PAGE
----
The Africentric Alternative School in York University Heights is Canada’s only school focusing primarily on the perspectives and histories of Black and African people and communities, and was created to meet the needs of Black students marginalized by the mainstream education system. There, conversations on COVID vaccines for students are only just beginning. In prior years, the school has had one of the highest levels of exemption from mandatory vaccines of all the schools in the TDSB. During the 2018-19 school year, for example, 21 percent of students at the school were exempt from DTP and MMR vaccines for philosophical or religious reasons. Needless to say, the parents’ conversations and decisions are informed by a set of concerns and experiences vastly different from whiter alternative schools in the city.
The trauma imposed by the medical system on Black communities, both historically and in the form of systemic everyday racism, has fostered a vaccine hesitancy that plays into many Black peoples’ medical decision making, says Jelani Philbert, a parent at the Africentric school. “It would be ludicrous to say that Black people don’t have that idea somewhere in their mind.”
“Whether or not it’s an active contributor to the decision is another conversation,” he adds, emphasizing that every parent weighs the factors differently.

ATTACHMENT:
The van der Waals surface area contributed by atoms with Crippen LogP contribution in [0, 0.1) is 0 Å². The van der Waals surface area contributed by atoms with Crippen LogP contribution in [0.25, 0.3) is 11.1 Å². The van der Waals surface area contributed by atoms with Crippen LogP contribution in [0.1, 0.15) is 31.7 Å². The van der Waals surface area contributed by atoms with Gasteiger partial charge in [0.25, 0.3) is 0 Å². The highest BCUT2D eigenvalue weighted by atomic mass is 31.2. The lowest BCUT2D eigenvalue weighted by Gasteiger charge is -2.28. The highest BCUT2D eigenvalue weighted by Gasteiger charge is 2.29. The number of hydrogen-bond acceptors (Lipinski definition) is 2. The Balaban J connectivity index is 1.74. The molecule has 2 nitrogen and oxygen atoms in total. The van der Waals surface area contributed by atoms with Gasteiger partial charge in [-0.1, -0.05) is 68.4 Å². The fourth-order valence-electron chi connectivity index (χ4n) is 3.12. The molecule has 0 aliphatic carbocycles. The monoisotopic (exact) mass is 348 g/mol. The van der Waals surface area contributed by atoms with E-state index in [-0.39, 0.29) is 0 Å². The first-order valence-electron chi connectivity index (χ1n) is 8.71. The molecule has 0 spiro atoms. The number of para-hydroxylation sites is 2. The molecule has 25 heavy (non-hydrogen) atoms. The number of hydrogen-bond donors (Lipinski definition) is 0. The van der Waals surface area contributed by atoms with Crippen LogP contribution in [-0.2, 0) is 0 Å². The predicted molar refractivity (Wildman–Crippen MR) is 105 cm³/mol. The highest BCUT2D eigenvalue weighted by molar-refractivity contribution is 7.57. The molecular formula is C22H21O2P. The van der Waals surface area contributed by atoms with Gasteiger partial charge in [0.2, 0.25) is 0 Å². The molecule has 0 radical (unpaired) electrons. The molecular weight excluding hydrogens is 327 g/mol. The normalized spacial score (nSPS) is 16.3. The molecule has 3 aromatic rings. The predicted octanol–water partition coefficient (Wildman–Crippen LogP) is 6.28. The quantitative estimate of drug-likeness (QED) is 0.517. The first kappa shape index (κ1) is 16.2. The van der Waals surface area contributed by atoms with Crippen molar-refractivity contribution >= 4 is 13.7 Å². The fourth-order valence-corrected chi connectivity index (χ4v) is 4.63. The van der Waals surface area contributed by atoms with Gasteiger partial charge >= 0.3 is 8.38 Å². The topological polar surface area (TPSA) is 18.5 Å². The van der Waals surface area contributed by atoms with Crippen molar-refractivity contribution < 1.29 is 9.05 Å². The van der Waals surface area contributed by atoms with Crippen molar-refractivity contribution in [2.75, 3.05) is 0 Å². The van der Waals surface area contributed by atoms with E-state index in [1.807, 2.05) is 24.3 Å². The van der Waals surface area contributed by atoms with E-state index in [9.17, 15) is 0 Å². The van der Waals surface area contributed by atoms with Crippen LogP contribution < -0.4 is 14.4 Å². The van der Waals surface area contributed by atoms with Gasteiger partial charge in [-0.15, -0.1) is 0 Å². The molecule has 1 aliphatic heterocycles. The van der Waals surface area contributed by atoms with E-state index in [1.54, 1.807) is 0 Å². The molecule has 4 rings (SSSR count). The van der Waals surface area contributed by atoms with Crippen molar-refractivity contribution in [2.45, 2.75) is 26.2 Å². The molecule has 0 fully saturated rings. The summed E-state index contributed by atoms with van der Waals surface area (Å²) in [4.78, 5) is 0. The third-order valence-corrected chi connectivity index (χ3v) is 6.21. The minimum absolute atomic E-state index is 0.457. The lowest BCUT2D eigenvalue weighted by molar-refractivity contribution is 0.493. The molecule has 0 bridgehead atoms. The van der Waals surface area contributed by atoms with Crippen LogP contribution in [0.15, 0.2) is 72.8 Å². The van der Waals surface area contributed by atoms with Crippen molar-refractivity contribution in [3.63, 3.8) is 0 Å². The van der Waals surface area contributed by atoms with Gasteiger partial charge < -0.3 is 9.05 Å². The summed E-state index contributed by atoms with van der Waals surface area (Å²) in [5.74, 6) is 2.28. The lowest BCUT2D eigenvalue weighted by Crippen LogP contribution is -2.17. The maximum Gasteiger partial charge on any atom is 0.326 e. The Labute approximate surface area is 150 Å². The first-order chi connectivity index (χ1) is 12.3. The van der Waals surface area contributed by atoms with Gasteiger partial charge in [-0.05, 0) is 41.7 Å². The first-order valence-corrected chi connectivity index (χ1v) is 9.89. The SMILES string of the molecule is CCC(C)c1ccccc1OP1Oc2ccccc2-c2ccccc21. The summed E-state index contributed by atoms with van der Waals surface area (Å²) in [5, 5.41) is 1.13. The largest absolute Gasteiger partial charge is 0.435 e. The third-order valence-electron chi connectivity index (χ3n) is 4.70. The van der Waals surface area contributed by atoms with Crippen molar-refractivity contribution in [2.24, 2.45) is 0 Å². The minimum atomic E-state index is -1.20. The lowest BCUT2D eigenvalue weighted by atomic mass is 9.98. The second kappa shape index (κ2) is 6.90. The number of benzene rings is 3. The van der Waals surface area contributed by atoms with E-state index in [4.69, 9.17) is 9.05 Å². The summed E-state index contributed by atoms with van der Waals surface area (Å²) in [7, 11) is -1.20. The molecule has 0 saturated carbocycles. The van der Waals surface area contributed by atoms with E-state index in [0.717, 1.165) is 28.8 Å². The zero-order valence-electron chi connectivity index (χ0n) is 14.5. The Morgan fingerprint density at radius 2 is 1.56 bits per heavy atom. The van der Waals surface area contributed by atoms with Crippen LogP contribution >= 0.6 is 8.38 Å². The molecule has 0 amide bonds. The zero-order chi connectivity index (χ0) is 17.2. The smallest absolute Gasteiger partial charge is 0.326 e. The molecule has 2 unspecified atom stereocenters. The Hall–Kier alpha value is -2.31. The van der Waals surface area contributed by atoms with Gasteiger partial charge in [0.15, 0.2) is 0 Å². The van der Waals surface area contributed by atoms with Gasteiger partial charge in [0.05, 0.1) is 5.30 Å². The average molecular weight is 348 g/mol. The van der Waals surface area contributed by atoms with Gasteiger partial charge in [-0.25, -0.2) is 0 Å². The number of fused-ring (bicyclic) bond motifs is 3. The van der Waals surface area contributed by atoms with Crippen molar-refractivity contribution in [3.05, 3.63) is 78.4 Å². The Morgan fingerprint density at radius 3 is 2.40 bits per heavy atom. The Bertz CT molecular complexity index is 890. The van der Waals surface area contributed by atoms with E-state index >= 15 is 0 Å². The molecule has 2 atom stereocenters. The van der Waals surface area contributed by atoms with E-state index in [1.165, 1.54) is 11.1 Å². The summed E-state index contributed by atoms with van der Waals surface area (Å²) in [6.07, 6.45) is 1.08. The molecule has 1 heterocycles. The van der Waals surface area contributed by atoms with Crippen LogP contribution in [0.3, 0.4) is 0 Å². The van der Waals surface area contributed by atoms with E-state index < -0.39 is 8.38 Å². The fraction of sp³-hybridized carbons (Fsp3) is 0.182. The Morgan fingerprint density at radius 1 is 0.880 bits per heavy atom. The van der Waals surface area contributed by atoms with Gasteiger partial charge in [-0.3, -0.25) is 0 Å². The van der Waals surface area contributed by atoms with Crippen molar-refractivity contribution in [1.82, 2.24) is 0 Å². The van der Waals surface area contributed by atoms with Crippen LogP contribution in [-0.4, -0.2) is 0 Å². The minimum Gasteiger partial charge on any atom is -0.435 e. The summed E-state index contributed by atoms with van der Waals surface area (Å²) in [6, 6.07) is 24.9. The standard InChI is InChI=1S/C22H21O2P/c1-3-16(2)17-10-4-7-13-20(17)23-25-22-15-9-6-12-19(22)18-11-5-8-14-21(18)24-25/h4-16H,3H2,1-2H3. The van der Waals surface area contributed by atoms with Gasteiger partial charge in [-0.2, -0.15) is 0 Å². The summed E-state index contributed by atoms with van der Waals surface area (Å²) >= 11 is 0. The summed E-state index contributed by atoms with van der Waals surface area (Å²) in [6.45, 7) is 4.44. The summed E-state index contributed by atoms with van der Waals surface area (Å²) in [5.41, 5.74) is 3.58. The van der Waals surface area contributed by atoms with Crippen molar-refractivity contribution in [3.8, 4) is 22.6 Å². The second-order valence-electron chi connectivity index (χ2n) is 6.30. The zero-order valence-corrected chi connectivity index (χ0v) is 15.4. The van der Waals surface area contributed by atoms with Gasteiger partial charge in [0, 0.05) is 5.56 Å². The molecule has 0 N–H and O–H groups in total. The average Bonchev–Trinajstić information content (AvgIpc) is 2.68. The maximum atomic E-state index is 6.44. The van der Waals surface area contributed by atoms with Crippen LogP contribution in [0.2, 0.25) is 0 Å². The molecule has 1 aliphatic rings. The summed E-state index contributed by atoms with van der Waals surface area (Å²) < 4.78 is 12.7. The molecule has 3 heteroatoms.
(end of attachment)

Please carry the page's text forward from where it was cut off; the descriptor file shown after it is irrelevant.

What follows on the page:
Philbert and his child’s co-parents are still deciding whether they’d like to give their child the COVID vaccine—but the decision-making process doesn’t seem as isolating as it might be in other parent communities.
Of course, everyone in the Africentric parent community isn’t going to be on the same page, he says. “[But there’s] more of a communal conversation and a space where folks can come in, have informal and formal spaces to be able to discuss their concerns, their feelings, their thoughts.”
“From the time that I’ve been sending my son to the school, that’s the main difference [I’ve seen] between this and all of the other school systems and options.”
Just a few weeks ago, parents were invited to an information session hosted by the Black scientists’ task force, the latest in an extensive outreach effort by the group to address the concerns of Black, African and Caribbean Torontonians with regards to COVID and vaccinations. When approached for comment, the TDSB and TPH said there were no similar plans to provide targeted outreach and vaccine information to parents at other alternative schools with high rates of exemption from mandatory vaccines.
The values that inform a parent’s decision on where to enrol their child feel inextricable from the values that inform their attitude towards vaccines.
Vaccine-hesitant parents are part of the reason vaccine exemption regulations exist in the first place, says medical historian Heather MacDougall. Vaccinations only became mandatory for school-age children in Ontario in 1982, after years of pressure from health groups like the Canadian Pediatric Society and the National Advisory Committee on Immunization, and following disease elimination campaigns in the U.S. Prior to the legal framework, now known as the Immunization of School Pupils Act, roughly 25 percent of children in Ontario hadn’t been immunized to basic diseases.
But the Act elicited vocal opposition from a small number of parents’ groups, like the Committee Against Compulsory Vaccination, whose protests contributed in part to the introduction of the non-medical, “conscientious” exemption regulations we see today (religious exemptions were already included in the Act). The other major factor in allowing philosophical exemptions, MacDougall explains, was an attempt to avoid violating the Charter of Rights and Freedoms. As a result, parents could apply for exemption without really having to justify their ideological stances.